On the plus side, Android-style smartphones are sexy. Offering Internet services over mobile devices dates back to the mid-1990s and the Handheld Device Markup Language (HDML). However, only in recent years have phones capable of Internet access taken off. Now, thanks to trends like text messaging and products like Apple's iPhone, phones that can serve as Internet-access devices are rapidly gaining popularity. So, working on Android applications gives you experience with an interesting technology (Android) in a fast-moving market segment (Internet-enabled phones), which is always a good thing.
The problem comes when you actually have to program the darn things. Anyone with experience in programming for PDAs or phones has felt the pain of phones simply being small in all sorts of dimensions, such as the following:
Screens are small (you won't get comments like, 'Is that a 24-inch LCD in your pocket, or...?').
Keyboards, if they exist, are small.
Pointing devices, if they exist, are annoying (as anyone who has lost a stylus will tell you) or inexact (large fingers and 'multitouch' LCDs are not a good mix).
CPU speed and memory are limited compared with what are available on desktops and servers.
You can have any programming language and development framework you want, as long as it was what the device manufacturer chose and burned into the phone's silicon.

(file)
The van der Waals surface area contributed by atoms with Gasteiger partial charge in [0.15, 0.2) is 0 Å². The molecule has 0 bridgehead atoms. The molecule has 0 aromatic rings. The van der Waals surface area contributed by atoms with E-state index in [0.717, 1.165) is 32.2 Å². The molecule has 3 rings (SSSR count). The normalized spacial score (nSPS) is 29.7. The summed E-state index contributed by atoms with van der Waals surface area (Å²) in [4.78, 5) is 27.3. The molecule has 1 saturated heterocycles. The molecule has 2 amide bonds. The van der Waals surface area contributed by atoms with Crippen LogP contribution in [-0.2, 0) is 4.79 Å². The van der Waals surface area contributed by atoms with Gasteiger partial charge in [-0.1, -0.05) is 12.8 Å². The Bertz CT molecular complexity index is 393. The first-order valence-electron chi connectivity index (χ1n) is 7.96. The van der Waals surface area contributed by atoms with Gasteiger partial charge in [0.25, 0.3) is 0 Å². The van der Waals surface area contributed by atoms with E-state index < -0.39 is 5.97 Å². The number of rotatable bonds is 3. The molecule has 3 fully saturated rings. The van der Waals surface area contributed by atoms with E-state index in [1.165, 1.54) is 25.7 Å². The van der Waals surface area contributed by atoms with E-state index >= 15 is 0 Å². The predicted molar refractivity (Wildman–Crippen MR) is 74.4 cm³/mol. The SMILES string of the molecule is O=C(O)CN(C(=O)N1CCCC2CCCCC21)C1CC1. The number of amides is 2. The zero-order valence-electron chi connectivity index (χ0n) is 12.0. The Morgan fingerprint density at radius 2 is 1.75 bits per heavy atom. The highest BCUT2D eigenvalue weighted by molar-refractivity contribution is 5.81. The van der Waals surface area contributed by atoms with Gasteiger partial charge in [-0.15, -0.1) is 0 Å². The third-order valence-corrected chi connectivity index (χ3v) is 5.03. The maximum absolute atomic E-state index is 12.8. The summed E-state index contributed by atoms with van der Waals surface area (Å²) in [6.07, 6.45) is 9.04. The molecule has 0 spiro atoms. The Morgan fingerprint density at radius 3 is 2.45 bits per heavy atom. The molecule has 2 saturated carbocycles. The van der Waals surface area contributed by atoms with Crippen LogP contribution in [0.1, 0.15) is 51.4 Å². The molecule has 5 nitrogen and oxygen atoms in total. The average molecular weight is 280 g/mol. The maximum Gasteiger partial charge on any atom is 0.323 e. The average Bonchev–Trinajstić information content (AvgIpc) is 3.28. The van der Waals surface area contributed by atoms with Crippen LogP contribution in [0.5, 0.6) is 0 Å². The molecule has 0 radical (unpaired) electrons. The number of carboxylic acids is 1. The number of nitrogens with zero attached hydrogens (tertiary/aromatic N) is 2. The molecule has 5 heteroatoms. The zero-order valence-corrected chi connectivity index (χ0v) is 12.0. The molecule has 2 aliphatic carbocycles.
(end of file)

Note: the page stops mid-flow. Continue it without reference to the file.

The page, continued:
People with mobile phones tend to get very irritated when those phones don't work, which is why the 'Can you hear me now?' ad campaign from Verizon Wireless has been popular for the past few years. Similarly, those same people will get angry with you if your program 'breaks' their phone:
By tying up the CPU so that calls can't be received
By not quietly fading into the background when a call comes in or needs to be placed, because it does not work properly with the rest of the phone's operating system
By crashing the phone's operating system, such as by leaking memory like a sieve
Hence, developing programs for a phone is a different experience than developing desktop applications, web sites, or back-end server processes. The tools look different, the frameworks behave differently, and there are more limitations on what you can do with your programs.
What Android tries to do is meet you halfway:
You get a commonly used programming language (Java) with some commonly used libraries (e.g., some Apache Commons APIs), with support for tools you may be used to using (Eclipse).
You get a fairly rigid and separate framework in which your programs need to run so they can be 'good citizens' on the phone and not interfere with other programs or the operation of the phone itself.
As you might expect, much of this book deals with that framework and how to write programs that work within its confines and take advantage of its capabilities.
What Androids Are Made Of
When you write a desktop application, you are 'master of your own domain.' You launch your main window and any child windows-like dialog boxes-that are needed. From your standpoint, you are your own world, leveraging features supported by the operating system, but largely ignorant of any other program that may be running on the computer at the same time. If you do interact with other programs, it is typically through an API, such as Java Database Connectivity (JDBC), or frameworks atop it, to communicate with MySQL or another database.